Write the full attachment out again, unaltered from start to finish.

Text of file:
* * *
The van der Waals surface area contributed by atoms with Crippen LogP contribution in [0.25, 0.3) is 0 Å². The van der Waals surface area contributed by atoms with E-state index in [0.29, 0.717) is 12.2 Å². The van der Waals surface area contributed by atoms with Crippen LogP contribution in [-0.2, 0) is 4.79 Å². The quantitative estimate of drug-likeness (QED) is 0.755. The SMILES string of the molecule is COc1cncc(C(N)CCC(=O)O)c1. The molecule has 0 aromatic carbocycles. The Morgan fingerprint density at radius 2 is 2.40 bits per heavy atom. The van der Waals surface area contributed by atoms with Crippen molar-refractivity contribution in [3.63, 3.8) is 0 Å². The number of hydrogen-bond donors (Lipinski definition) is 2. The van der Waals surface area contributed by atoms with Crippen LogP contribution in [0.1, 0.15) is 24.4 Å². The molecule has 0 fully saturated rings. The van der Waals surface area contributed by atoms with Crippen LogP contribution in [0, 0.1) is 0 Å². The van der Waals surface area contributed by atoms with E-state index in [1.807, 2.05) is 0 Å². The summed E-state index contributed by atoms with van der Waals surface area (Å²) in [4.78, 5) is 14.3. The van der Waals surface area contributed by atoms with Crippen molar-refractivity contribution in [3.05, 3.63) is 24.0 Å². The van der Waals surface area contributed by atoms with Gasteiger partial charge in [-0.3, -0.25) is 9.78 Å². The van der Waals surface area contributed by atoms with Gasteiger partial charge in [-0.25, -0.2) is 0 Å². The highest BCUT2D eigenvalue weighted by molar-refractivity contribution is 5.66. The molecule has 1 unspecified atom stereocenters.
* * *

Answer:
The van der Waals surface area contributed by atoms with Crippen LogP contribution in [0.25, 0.3) is 0 Å². The van der Waals surface area contributed by atoms with E-state index in [0.29, 0.717) is 12.2 Å². The van der Waals surface area contributed by atoms with Crippen LogP contribution in [-0.2, 0) is 4.79 Å². The quantitative estimate of drug-likeness (QED) is 0.755. The SMILES string of the molecule is COc1cncc(C(N)CCC(=O)O)c1. The molecule has 0 aromatic carbocycles. The Morgan fingerprint density at radius 2 is 2.40 bits per heavy atom. The van der Waals surface area contributed by atoms with Crippen molar-refractivity contribution in [3.63, 3.8) is 0 Å². The number of hydrogen-bond donors (Lipinski definition) is 2. The van der Waals surface area contributed by atoms with Crippen LogP contribution in [0.1, 0.15) is 24.4 Å². The molecule has 0 fully saturated rings. The van der Waals surface area contributed by atoms with Crippen LogP contribution in [0, 0.1) is 0 Å². The van der Waals surface area contributed by atoms with E-state index in [1.807, 2.05) is 0 Å². The summed E-state index contributed by atoms with van der Waals surface area (Å²) in [4.78, 5) is 14.3. The van der Waals surface area contributed by atoms with Crippen molar-refractivity contribution in [3.05, 3.63) is 24.0 Å². The van der Waals surface area contributed by atoms with Gasteiger partial charge in [-0.3, -0.25) is 9.78 Å². The van der Waals surface area contributed by atoms with Gasteiger partial charge in [-0.25, -0.2) is 0 Å². The highest BCUT2D eigenvalue weighted by molar-refractivity contribution is 5.66. The molecule has 1 unspecified atom stereocenters.